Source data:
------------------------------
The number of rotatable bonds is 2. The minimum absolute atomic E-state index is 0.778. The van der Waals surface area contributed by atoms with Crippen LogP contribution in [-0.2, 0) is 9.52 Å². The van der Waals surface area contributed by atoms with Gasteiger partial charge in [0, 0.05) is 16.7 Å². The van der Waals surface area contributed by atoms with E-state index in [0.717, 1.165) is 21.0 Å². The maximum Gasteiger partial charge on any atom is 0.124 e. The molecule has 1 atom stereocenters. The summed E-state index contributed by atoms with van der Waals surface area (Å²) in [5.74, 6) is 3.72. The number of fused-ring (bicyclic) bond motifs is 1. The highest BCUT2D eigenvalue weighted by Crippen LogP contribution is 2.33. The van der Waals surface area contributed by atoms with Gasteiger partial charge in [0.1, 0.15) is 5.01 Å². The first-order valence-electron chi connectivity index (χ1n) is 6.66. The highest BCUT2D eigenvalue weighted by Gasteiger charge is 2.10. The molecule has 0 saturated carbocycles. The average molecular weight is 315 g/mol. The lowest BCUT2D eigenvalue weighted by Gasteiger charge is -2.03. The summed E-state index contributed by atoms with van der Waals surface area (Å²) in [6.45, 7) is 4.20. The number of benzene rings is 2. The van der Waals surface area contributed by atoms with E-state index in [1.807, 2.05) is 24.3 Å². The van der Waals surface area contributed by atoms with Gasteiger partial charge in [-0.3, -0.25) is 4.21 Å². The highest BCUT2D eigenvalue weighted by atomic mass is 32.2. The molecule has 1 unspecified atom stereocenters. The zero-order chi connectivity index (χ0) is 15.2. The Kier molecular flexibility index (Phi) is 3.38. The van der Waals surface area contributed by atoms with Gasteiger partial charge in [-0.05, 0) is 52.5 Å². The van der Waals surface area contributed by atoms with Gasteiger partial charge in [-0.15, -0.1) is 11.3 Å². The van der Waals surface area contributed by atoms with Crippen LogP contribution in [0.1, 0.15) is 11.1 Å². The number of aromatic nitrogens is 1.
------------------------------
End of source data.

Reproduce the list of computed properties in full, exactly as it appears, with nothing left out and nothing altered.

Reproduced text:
The number of rotatable bonds is 2. The minimum absolute atomic E-state index is 0.778. The van der Waals surface area contributed by atoms with Crippen LogP contribution in [-0.2, 0) is 9.52 Å². The van der Waals surface area contributed by atoms with Gasteiger partial charge in [0, 0.05) is 16.7 Å². The van der Waals surface area contributed by atoms with E-state index in [0.717, 1.165) is 21.0 Å². The maximum Gasteiger partial charge on any atom is 0.124 e. The molecule has 1 atom stereocenters. The summed E-state index contributed by atoms with van der Waals surface area (Å²) in [5.74, 6) is 3.72. The number of fused-ring (bicyclic) bond motifs is 1. The highest BCUT2D eigenvalue weighted by Crippen LogP contribution is 2.33. The van der Waals surface area contributed by atoms with Gasteiger partial charge in [0.1, 0.15) is 5.01 Å². The first-order valence-electron chi connectivity index (χ1n) is 6.66. The highest BCUT2D eigenvalue weighted by Gasteiger charge is 2.10. The molecule has 0 saturated carbocycles. The average molecular weight is 315 g/mol. The lowest BCUT2D eigenvalue weighted by Gasteiger charge is -2.03. The summed E-state index contributed by atoms with van der Waals surface area (Å²) in [6.45, 7) is 4.20. The number of benzene rings is 2. The van der Waals surface area contributed by atoms with E-state index in [1.807, 2.05) is 24.3 Å². The van der Waals surface area contributed by atoms with Gasteiger partial charge in [-0.3, -0.25) is 4.21 Å². The highest BCUT2D eigenvalue weighted by atomic mass is 32.2. The molecule has 1 unspecified atom stereocenters. The zero-order chi connectivity index (χ0) is 15.2. The Kier molecular flexibility index (Phi) is 3.38. The van der Waals surface area contributed by atoms with Gasteiger partial charge in [-0.05, 0) is 52.5 Å². The van der Waals surface area contributed by atoms with Gasteiger partial charge in [-0.15, -0.1) is 11.3 Å². The van der Waals surface area contributed by atoms with Crippen LogP contribution in [0.1, 0.15) is 11.1 Å². The number of aromatic nitrogens is 1.